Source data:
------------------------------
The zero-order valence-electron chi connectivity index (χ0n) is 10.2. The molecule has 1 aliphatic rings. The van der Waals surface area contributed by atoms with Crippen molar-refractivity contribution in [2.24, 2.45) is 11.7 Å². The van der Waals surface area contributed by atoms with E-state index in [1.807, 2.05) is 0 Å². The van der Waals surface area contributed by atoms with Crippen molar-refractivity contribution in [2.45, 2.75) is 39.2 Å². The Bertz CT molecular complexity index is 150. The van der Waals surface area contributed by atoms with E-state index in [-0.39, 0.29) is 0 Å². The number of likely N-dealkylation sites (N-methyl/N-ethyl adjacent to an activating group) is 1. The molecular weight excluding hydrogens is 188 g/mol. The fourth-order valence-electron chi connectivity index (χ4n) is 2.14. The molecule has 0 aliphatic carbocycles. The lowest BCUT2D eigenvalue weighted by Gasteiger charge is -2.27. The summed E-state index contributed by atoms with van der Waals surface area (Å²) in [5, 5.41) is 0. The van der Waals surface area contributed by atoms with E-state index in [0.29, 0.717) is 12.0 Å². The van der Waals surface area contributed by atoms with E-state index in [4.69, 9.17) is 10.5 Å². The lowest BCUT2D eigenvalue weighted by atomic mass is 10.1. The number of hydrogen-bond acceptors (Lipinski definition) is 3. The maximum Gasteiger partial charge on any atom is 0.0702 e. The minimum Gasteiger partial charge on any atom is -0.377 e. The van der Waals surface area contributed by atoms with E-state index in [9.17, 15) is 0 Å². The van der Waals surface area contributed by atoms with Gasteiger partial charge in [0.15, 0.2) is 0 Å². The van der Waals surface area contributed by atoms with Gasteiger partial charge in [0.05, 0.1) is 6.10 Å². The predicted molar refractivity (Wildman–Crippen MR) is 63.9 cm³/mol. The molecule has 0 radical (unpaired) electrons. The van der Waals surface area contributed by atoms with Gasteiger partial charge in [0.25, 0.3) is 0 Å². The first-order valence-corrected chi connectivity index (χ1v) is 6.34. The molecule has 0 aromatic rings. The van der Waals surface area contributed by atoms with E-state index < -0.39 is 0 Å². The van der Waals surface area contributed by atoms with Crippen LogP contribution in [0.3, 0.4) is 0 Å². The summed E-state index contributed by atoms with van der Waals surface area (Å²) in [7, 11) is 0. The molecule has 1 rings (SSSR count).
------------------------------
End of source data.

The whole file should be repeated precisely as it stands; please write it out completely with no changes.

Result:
The zero-order valence-electron chi connectivity index (χ0n) is 10.2. The molecule has 1 aliphatic rings. The van der Waals surface area contributed by atoms with Crippen molar-refractivity contribution in [2.24, 2.45) is 11.7 Å². The van der Waals surface area contributed by atoms with E-state index in [1.807, 2.05) is 0 Å². The van der Waals surface area contributed by atoms with Crippen molar-refractivity contribution in [2.45, 2.75) is 39.2 Å². The Bertz CT molecular complexity index is 150. The van der Waals surface area contributed by atoms with E-state index in [-0.39, 0.29) is 0 Å². The number of likely N-dealkylation sites (N-methyl/N-ethyl adjacent to an activating group) is 1. The molecular weight excluding hydrogens is 188 g/mol. The fourth-order valence-electron chi connectivity index (χ4n) is 2.14. The molecule has 0 aliphatic carbocycles. The lowest BCUT2D eigenvalue weighted by Gasteiger charge is -2.27. The summed E-state index contributed by atoms with van der Waals surface area (Å²) in [5, 5.41) is 0. The van der Waals surface area contributed by atoms with E-state index in [0.29, 0.717) is 12.0 Å². The van der Waals surface area contributed by atoms with E-state index in [4.69, 9.17) is 10.5 Å². The lowest BCUT2D eigenvalue weighted by atomic mass is 10.1. The number of hydrogen-bond acceptors (Lipinski definition) is 3. The maximum Gasteiger partial charge on any atom is 0.0702 e. The minimum Gasteiger partial charge on any atom is -0.377 e. The van der Waals surface area contributed by atoms with E-state index in [9.17, 15) is 0 Å². The van der Waals surface area contributed by atoms with Gasteiger partial charge in [0.15, 0.2) is 0 Å². The van der Waals surface area contributed by atoms with Gasteiger partial charge in [0.05, 0.1) is 6.10 Å². The predicted molar refractivity (Wildman–Crippen MR) is 63.9 cm³/mol. The molecule has 0 radical (unpaired) electrons. The van der Waals surface area contributed by atoms with Gasteiger partial charge in [0.25, 0.3) is 0 Å². The first-order valence-corrected chi connectivity index (χ1v) is 6.34. The molecule has 0 aromatic rings. The van der Waals surface area contributed by atoms with E-state index < -0.39 is 0 Å². The van der Waals surface area contributed by atoms with Crippen LogP contribution in [0.3, 0.4) is 0 Å². The summed E-state index contributed by atoms with van der Waals surface area (Å²) in [7, 11) is 0. The molecule has 1 rings (SSSR count).